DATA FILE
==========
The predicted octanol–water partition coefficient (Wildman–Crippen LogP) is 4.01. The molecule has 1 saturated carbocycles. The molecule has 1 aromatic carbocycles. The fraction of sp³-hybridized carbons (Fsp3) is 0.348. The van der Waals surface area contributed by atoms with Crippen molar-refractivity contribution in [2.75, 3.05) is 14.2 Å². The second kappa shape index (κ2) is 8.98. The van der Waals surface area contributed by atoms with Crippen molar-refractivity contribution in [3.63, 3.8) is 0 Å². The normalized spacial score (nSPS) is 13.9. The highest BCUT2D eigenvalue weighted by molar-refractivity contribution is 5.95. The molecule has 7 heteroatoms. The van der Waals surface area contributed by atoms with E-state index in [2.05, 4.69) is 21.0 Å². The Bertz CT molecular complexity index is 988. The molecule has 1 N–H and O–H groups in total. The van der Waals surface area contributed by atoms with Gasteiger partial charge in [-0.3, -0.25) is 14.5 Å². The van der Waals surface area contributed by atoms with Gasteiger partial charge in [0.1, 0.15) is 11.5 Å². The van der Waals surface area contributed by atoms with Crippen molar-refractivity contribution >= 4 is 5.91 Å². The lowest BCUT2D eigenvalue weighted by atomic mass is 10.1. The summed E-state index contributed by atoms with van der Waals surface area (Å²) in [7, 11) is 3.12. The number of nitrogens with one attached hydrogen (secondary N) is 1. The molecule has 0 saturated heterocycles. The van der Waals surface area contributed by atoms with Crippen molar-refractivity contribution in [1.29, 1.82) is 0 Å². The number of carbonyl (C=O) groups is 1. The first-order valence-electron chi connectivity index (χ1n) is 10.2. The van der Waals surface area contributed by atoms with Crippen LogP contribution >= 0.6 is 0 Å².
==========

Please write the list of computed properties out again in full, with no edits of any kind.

The predicted octanol–water partition coefficient (Wildman–Crippen LogP) is 4.01. The molecule has 1 saturated carbocycles. The molecule has 1 aromatic carbocycles. The fraction of sp³-hybridized carbons (Fsp3) is 0.348. The van der Waals surface area contributed by atoms with Crippen molar-refractivity contribution in [2.75, 3.05) is 14.2 Å². The second kappa shape index (κ2) is 8.98. The van der Waals surface area contributed by atoms with Crippen molar-refractivity contribution in [3.63, 3.8) is 0 Å². The normalized spacial score (nSPS) is 13.9. The highest BCUT2D eigenvalue weighted by molar-refractivity contribution is 5.95. The molecule has 7 heteroatoms. The van der Waals surface area contributed by atoms with E-state index in [2.05, 4.69) is 21.0 Å². The Bertz CT molecular complexity index is 988. The molecule has 1 N–H and O–H groups in total. The van der Waals surface area contributed by atoms with Gasteiger partial charge in [-0.3, -0.25) is 14.5 Å². The van der Waals surface area contributed by atoms with Gasteiger partial charge in [0.1, 0.15) is 11.5 Å². The van der Waals surface area contributed by atoms with Crippen molar-refractivity contribution >= 4 is 5.91 Å². The lowest BCUT2D eigenvalue weighted by atomic mass is 10.1. The summed E-state index contributed by atoms with van der Waals surface area (Å²) in [7, 11) is 3.12. The number of nitrogens with one attached hydrogen (secondary N) is 1. The molecule has 0 saturated heterocycles. The van der Waals surface area contributed by atoms with Crippen molar-refractivity contribution in [1.29, 1.82) is 0 Å². The number of carbonyl (C=O) groups is 1. The first-order valence-electron chi connectivity index (χ1n) is 10.2. The van der Waals surface area contributed by atoms with Crippen LogP contribution >= 0.6 is 0 Å².